It’s weird that the Disney cartoon is a bit of cultural blind spot for me. I would have been three when it was released. A bit too young for it to really stick in my memory if my parents took me to see it. And I suspect by the time I did see it (and I’m not sure when that was, but as I saw so many Disney films replayed in a cinema when across town, I expect I was still a pre-teen) .. well, I had seen the human Rocket Robin Hood cartoon, a stage show with a human Robin Hood, the Errol Flynn film on TV and books. I think people a few years older than me — who’d remember the first cinema showing — or younger — with all the TV repeats and VHS tapes — more often associate Robin Hood with the fox than I do, My friends who teach Robin Hood classes at university tell me that all these years later, the fox is still the most widely known Robin Hood by their students.

    2. I’ve got a soft spot for Costner’s Robin Hood. What I recall most is the audience in the theater bursting into applause when Sean Connery turns up for his cameo at the end. His mere presence made everyone so glad. That’s star power.

  3. I keep hoping Rob and Chris will eventually do an entire episode of the Power Records Podcast on the “SPIDEY SUPER STORIES” album from 1977.

    Despite being born in 1984, I had this record growing up. In fact, my childhood copy is still in my collection, and last time I checked, it still plays! It features eight short stories narrated by Morgan Freeman (who was “Easy Reader” on The Electric Company) and has gorgeous cover art by John Romita Sr. That iconic image of Spider-Man still sticks in my mind’s eye as the most perfect representation of Classic Spider-Man.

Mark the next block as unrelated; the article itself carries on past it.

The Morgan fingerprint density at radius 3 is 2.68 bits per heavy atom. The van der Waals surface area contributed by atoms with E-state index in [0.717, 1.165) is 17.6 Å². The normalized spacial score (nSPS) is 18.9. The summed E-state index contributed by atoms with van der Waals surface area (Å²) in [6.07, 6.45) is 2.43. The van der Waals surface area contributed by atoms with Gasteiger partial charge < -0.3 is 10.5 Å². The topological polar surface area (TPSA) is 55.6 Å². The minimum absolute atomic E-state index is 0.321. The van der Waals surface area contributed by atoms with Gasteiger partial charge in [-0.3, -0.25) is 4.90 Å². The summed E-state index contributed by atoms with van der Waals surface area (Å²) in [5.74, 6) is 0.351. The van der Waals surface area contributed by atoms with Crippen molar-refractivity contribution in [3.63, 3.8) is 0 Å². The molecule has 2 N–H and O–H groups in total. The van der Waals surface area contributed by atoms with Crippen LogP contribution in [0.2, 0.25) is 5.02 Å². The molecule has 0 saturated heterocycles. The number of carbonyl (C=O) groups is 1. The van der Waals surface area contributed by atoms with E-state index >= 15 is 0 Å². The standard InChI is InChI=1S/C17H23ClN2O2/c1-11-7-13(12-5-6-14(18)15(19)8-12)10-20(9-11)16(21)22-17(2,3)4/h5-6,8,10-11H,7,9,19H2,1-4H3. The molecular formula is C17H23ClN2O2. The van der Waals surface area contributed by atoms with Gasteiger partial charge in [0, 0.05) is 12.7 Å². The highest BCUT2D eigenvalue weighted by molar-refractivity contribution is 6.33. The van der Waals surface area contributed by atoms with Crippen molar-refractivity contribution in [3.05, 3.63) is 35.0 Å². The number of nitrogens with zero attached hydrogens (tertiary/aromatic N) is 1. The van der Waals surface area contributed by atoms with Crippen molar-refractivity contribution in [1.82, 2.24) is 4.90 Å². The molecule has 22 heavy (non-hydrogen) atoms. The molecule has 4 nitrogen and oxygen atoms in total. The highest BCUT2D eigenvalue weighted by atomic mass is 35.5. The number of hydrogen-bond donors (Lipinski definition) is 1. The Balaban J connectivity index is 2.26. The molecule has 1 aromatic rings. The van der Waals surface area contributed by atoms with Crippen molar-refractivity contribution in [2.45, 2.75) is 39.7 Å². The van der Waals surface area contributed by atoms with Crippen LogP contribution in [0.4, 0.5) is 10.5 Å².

4. Regarding the other books in Alcott’s March family saga, I still remember a bit from the original British “Whose Line Is It Anyway” series: In one episode, during a round of the improv game “Authors” (where the four improvisers take turns telling a story, each one adopting the style of a different author), Josie Lawrence announced that she would be narrating in the style of Louisa May Alcott, then explained “For those who don’t know, she wrote ‘Little Women,’ ‘Little Men,’ and ‘Little Wives.'” To which the host Clive Anderson quipped “And little else.”

  5. I have known about these adaptations (they even had “Moby Dick” on the back cover list, but it might not have been released officially), but I stopped at “The Amazing Adventures of Holo-Man”, as far as the series goes.

    Chris had made mention of the “Superman” song; it was from Golden Records in the early 50’s, written by Tom Glazer. The song was eventually paired with the Neal Hefti “Batman Theme” in 1966. The 45 was later issued circa 1975 under Wonderland Records. (Incidentally, I have the ’75 record!)

  6. An episode that can truly be referred to as classic. It’s incredible how wide a range of genres Peter Pan/Power Records presented.
    I can’t wait for the next episode, which I’m assuming will be The Power Records Guide to Basic Home Repair and How to Win Friends and Influence People for 2nd Graders.